Tuesday, September 23, 2014

Hype, BICEP2, and all that.

It's been a few years since I've written a post slamming some piece of hype about nanoscience.  In part, I decided that all this-is-hype posts start to sound the same and therefore weren't worth making unless the situation was truly egregious or somehow otherwise special.  In part, I also felt like I was preaching to the choir, so to speak.  That being said, I think the recent dustup over the BICEP2 experiment is worth mentioning, as an object lesson.   
  • If the BICEP2 collaboration had only posted their paper on the arxiv and said that the validity of their interpretation depended on further checks of the background by, e.g., the PLANCK collaboration, no one would have batted an eye.  They could have said that they were excited but cautious, and that, too, would have been fine.  
  • Where they (in my view) crossed the line is when they orchestrated a major media extravaganza around their results, including showing up at Andre Linde's house and filming his reaction on being told about the data.  Sure, they were excited, but it seems pretty clear that they went well beyond the norm in terms of trying to whip up attention and recognition.
  • While not catastrophic for science or anything hyperbolic like that by itself, this is just another of the death-by-1000-cuts events that erodes public confidence in science.  "Why believe what scientists say?  They drum up attention all the time, and then turn out to be wrong!  That's why low fat diets were good for me before they were bad for me!"
  • Bottom line:  If you are thinking of staging a press conference and a big announcement before your paper has even been sent out to referees, please do us all a favor and think again. 


Don Monroe said...

Quite so.

The cold-fusion folks got a lot of grief for "publication by press conference." I'm not sure I see any meaningful difference here (except that those guys were (shudder) chemists.

Douglas Natelson said...

Don, well, that's a bit harsh to the BICEP2 folks. Pons and Fleischmann were clearly out of their depth (e.g., electrochemists trying to make claims about difficult calorimetry). The BICEP2 folks didn't screw up the measurement - they just took the most optimistic possible interpretation.

Don Monroe said...

Sure, but how do we know who is out of their depth when they bypass peer review and go straight to the press? The next gatekeepers are the science journalists, but although several stories included expert comments like "If this result is confirmed..." the journalists still couldn't resist the tantalizing spin that the authors put on it. I suspect that is the message that the vast majority of readers took away.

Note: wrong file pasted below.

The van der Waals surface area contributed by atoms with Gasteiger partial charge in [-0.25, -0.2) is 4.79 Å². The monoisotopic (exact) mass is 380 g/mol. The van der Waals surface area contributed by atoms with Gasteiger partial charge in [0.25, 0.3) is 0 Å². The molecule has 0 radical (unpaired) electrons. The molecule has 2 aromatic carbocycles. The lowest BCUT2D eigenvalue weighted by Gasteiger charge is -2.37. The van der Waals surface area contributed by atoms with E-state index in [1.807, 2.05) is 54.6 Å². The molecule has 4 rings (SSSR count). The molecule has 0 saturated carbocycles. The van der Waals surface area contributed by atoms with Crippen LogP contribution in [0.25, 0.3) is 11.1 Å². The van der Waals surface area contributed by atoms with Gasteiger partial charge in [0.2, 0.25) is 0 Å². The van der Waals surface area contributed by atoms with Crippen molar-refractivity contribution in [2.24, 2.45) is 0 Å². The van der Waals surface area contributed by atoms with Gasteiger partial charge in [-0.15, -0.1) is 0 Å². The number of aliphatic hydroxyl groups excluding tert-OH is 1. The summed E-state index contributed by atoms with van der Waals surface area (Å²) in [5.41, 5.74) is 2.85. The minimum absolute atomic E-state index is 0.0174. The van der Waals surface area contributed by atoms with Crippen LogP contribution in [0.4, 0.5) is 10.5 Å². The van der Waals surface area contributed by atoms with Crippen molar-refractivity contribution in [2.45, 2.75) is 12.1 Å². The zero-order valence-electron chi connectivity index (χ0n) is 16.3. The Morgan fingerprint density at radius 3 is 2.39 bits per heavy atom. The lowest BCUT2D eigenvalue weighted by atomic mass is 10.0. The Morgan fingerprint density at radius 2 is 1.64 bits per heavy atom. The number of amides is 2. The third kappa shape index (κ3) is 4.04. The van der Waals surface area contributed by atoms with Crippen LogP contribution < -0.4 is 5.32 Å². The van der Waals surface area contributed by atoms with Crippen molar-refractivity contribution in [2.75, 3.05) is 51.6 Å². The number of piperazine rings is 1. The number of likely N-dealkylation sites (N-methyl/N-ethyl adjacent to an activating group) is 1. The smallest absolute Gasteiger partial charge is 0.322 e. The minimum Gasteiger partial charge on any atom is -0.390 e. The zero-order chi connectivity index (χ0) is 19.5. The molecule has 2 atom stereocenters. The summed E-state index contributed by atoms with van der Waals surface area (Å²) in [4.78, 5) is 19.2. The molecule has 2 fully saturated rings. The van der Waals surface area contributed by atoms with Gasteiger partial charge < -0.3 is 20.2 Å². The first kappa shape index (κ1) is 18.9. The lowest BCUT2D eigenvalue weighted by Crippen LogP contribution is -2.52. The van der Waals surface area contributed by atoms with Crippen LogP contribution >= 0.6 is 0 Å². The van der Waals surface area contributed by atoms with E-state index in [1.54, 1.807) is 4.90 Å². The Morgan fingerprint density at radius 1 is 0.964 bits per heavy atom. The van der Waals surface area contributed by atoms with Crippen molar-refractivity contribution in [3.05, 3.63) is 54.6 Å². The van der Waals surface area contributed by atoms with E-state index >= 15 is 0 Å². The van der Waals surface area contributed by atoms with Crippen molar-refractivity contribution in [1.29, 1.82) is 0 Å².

In the end, as you say, the episode has damaged the credibility of all science in the eyes of the public. And why? So the BICEP2 folks could scoop their competitors at Planck? Shame on them.

Their backdoor use of Planck data that they did not understand is another unseemly aspect of this. Not that behavior like that is new, of course. It recalls Watson and Crick's unauthorized use of Rosalind Franklin's data to deduce the double helix. Except they were right.

Anonymous said...

When I first heard the news, I looked at the CVs of the guys, and also at the paper and author list. I found that they were exclusively American, not a single European coauthor (except for one low-Temp Grenoble guy). I find that this is a RECENT hallmark of SOME American Science, that young, aspiring postdocs and assistant professors step forward, cross all scientific integrity boundaries, and push papers through, either into the media before being peer-reviewed, or launching them into high-impact journals. Those groups often have some Science or NATURE publications, but would hardly make it into PRL, where no editor pushes in the background, but bare peer reviewing takes place. The fact that the BICEP-2 paper appeared in PRL was an exception, as stated in the editorial by PRL. In the past, the PRL staff rejected even Nobel prize worthy stuff, e.g., the quantum hall effect paper of Klitzing, Dorda, Pepper, was first rejected. Now they seem to crave so much for publishing apparently Nobel prize worthy stuff that they throw overboard all rules and foundations of peer review AND good science.

You wonder, Doug, why some of the research topics you mentioned are mostly home to Europe? Because those are fields that will probably not cause that kind of hype as the US research causes. Everything has to be Nobel prize worthy or has to have an immediate application or an impact on society. Research for the gain of knowledge seems to be outdate. With that attitude, someone who would want to develop machines to attach the retina to the back of the eye after it had become detached would never have funded fundamental microwave research, which led to the MASER, which led to the LASER, which is now the tool of choice for doing just that.

Anonymous said...

Now the BICEP2 interpretation is officially dead:


Lack of thorough screening by the leading authors, and lack of proper exerimental physics behavior, in my humble opinion. The lead authors should be stigmatized in the future for this, and not be lauded as in "oh, at least they tried".